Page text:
Naturally, Singh was furious about this decision and doubted whether the trip she’d paid for was ever intended to run. But instead of dwelling on the unfortunate situation, she decided to venture out on her own.

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The biggest birthday party in Ladakh – The Hemis Festival. Source: Travel See Write

“I had never traveled solo in India before. Naturally, I had apprehensions! To add to it, I hadn’t done any research for my trip because I relied on my travel organizer!”

“I thought to myself, ‘the worst has already happened, what else can go wrong; I shouldn’t back out of my plans because of someone else!’ So, I went to Ladakh alone, and I had the most amazing experience in those 15 days”.

Sometimes, traveling alone can be the best experience as you don’t have to worry about anyone else, meal times or where to stay. It is just you and whatever your heart desires.

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Brokpa people. Source: Travel See Write

Singh suggested that when these unforeseen circumstances strike, you need to stay as calm as possible, “…Don’t fret too much over the past and please don’t pay the whole amount in advance. That’s the lesson I learned the hard way.”

“If you don’t have the bookings at least a week in advance, don’t think twice before pulling the plug out. A little bit of extra research is better than being stranded at the last moment”.

Backpacking in Southeast Asia? Have a healthy skepticism

No matter where you are in the world, if there are other people around, there is a marginal chance that an opportunist thief might try to take what does not belong to them.

Theft and robbery can happen whether you’ve got your money stored in a nifty little belt or you’re splashing it around in full view. Despite all your attempts to fit in with the locals and look as least touristy as possible, seasoned thieves can still spot you in a crowd and make their move with stealth and haste.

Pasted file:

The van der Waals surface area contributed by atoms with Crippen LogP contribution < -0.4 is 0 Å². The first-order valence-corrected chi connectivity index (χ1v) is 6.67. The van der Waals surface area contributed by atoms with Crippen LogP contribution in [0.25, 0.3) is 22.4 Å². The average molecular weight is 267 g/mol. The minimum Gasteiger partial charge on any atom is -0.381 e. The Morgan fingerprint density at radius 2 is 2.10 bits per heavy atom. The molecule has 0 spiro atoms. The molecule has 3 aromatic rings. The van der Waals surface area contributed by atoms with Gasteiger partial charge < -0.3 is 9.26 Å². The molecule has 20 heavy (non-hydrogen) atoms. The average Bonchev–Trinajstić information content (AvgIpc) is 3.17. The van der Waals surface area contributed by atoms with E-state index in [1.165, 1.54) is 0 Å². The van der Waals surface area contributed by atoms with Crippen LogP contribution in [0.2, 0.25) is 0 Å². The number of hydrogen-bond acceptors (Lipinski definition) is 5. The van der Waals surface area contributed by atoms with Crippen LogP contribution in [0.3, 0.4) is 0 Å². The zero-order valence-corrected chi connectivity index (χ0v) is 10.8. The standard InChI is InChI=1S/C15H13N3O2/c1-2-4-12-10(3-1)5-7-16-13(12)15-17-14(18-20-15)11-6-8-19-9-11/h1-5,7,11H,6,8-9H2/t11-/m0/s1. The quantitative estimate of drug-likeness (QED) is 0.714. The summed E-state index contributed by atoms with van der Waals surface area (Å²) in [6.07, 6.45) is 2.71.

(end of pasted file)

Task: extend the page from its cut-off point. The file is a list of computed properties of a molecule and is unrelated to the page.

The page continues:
Sometimes, it’s those whom you’ve built a little bit of trust with who will screw you over and temporarily destroy your faith in humankind, as Lucy Moore and Charlotte Burton-Barker, two British travelers currently touring Southeast Asia discovered recently while in Bangkok.

A post shared by Lucinda Moore (@lucymoore9) on

“We decided to go to a floating market which was one and a half hours from Bangkok,” Moore explained to Travel Wire Asia.

“Before leaving Bangkok, we went to the hostel to get our bags else we would have missed the check-out time. As part of the trip, we had an allocated taxi driver. He seemed really keen and friendly on the way there,” she said.

“We spent three hours in the floating market while the taxi driver waited (with their bags) in a nearby café.”

Logic tells you that if the taxi driver planned to steal their belongings, he would have done so while they were in the market. However, logic forfeited on this occasion and on upon returning to the taxi, their belongings were still there, alongside the enthusiastic taxi driver who insisted they went to another market.

Tired and shopped-out, Lucy and Charlotte insisted on heading back to their hostel, this was when disaster struck. “About 20 minutes into the journey, he pulled over and stopped for petrol,” Lucy explained.

“He said we all needed to get out, and we obliged. About five minutes later, he said he was going to pay for the petrol, but instead got in the driver’s seat and sped off, with all our belongings still inside.”

Fortunately, the pair were helped by the gas station owners. They canceled their debit cards and called the British embassy.

“As the police arrived, I remembered the taxi driver had insisted on taking a photo of us all on both mine and his phone.” The girls showed the police this picture, and they were able to identify him via the name badge on his shirt.

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Lucy (left) and Charlotte (right) with the taxi driver, before the theft occurred. Source: @lucymoore9 / Instagram

Three hours later, the same taxi driver pulled up with the bags still in the back seat and simply insisted that he had “forgotten” about the girls.

The case went to court, and the verdict is still pending. However, in this rare case, the two travelers received all their belongings back. Others are not so lucky.

If this unforeseeable and very unfortunate event happens to you, contact the police straight away and give a clear statement, also let your embassy know when you’re in the country and try to never carry your passport and all your money with you.

Thankfully, these four intrepid travelers have shared their stories to let you know that disaster can strike without warning. But a problem shared is a problem halved, so don’t be embarrassed if it happens to you, because it would have happened to others thousands of times before.